Injury bug hits Braves' rotation early

Hamels to miss start of season due to sore left shoulder

February 12th, 2020

NORTH PORT, Fla. -- will miss the start of the regular season. But the Braves hope the veteran left-hander's sore left shoulder will be healthy after a few weeks of rest.

Hamels recently informed the Braves’ medical staff of the shoulder discomfort he felt after completing weighted-ball drills. The 36-year-old is currently in Dallas undergoing treatment with noted surgeon Keith Meister. The Braves will wait three weeks before evaluating Hamels' status.

“He told us he’s not concerned,” Braves general manager Alex Anthopoulos said on Wednesday. “We’re going to give him three weeks to calm down and hopefully get re-evaluated and hopefully start a progression at that point. As a starter, you’re starting a progression with long toss, bullpens, innings and all that. That’s going to take time.”

The Braves are not ready to set a potential timetable for Hamels' return. But even if he is cleared to begin throwing again in three weeks, his six-week Spring Training preparations would not begin before the first week of March. Thus, it seems safe to assume the 2008 World Series MVP will not be ready to join Atlanta’s rotation before the second half of April.

Maybe this won’t prove to be a significant issue. Maybe like Mike Soroka last year, Hamels will miss a few weeks and then make a positive impact over the remainder of the season. But as the Braves welcomed pitchers and catchers to Spring Training on Wednesday, this was not what they wanted to discuss in reference to Hamels, who signed a one-year, $18 million deal in December.

“I don’t think it’s going to be anything that will be major,” Braves manager Brian Snitker said. “We’ll re-evaluate him in three weeks and see where he’s at.”

With Hamels out of the mix for a spot on the Opening Day roster, the Braves will need to fill two rotation spots. Félix Hernández, Sean Newcomb and Kyle Wright came to camp ready to battle to open the season as Atlanta’s fifth starter. Now, two of them might open the season in the rotation. Or, Anthopoulos could opt to find another experienced pitcher who might not fit with his current club between now and Opening Day.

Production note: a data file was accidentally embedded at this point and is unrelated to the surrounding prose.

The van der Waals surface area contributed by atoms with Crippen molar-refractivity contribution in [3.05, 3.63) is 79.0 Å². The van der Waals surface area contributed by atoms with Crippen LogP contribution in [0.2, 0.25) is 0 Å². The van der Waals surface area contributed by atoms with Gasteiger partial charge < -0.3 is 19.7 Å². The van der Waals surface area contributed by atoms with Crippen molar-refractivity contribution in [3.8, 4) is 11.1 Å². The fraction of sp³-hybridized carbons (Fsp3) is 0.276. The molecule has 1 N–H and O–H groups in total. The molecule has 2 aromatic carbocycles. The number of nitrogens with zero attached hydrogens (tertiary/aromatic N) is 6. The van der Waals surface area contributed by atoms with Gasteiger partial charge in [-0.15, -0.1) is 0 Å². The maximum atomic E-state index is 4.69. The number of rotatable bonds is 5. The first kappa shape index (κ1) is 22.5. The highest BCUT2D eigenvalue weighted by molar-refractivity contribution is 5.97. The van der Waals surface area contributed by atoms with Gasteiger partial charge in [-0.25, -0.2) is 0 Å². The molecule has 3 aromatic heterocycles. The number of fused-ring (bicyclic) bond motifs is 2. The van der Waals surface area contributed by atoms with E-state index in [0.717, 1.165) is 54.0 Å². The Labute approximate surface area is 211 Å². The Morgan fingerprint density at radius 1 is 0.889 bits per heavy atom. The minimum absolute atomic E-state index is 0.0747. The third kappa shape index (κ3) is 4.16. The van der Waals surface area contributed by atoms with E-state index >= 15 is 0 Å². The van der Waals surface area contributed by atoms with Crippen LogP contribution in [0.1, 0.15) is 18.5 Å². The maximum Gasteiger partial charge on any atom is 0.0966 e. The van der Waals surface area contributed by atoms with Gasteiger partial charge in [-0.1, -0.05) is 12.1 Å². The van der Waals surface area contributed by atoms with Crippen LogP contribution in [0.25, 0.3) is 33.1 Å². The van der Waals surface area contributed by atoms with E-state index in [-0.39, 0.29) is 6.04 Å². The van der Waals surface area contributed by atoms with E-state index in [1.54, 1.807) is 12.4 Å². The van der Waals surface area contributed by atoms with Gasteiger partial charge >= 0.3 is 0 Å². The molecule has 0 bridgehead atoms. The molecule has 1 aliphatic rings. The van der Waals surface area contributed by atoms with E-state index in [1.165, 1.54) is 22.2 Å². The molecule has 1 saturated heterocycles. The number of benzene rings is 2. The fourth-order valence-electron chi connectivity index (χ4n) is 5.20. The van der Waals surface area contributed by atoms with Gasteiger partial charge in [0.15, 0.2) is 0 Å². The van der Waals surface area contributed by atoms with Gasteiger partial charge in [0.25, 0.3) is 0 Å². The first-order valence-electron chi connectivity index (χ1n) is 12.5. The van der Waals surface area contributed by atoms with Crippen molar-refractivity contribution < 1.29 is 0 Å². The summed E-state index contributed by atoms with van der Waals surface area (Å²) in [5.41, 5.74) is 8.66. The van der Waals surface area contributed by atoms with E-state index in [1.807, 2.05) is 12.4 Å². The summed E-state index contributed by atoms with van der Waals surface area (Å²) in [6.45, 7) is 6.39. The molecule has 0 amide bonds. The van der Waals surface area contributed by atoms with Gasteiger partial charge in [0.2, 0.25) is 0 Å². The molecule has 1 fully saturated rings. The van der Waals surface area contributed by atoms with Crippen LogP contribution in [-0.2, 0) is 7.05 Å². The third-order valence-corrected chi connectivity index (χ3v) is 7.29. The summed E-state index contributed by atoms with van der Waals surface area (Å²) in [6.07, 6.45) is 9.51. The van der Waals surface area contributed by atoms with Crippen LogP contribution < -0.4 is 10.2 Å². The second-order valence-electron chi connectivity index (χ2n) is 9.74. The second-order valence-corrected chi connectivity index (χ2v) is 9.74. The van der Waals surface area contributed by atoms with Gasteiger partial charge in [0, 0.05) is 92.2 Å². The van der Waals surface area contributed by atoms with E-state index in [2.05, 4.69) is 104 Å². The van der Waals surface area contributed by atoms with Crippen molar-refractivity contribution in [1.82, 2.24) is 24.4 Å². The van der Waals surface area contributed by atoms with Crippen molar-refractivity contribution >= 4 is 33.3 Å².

“There was going to be a competition in camp anyways,” Anthopoulos said. “Coming in to Spring Training, the upside for us is, are any of these young guys going to take a step forward? However we were going to break, we were going to need more than five [available starters]. Over the course of six months, [injuries] are going to happen. Whoever was going to get a chance in the middle of the season is probably going to get a chance at the start now.”

Anthopoulos does not believe Hamels' current shoulder ailment is related to the fatigue that led the Cubs to skip one of his starts in September.

When Hamels was asked about the shoulder on Jan. 25, he said, “You just try to get smarter. As you build up toward the season, each year you learn a little bit more about what it takes, or you know how to lessen and step back because it really matters. It’s about opening the season healthy and maintaining your health throughout the year and really not peak too soon.”

This might prove to be just a minor ailment that causes Hamels to miss three or four starts. But it looks like his inability to heed his own advice might have bit him as he prepared for a new season with a new team.

“He was very apologetic,” Anthopoulos said. “He just said he overdid it.”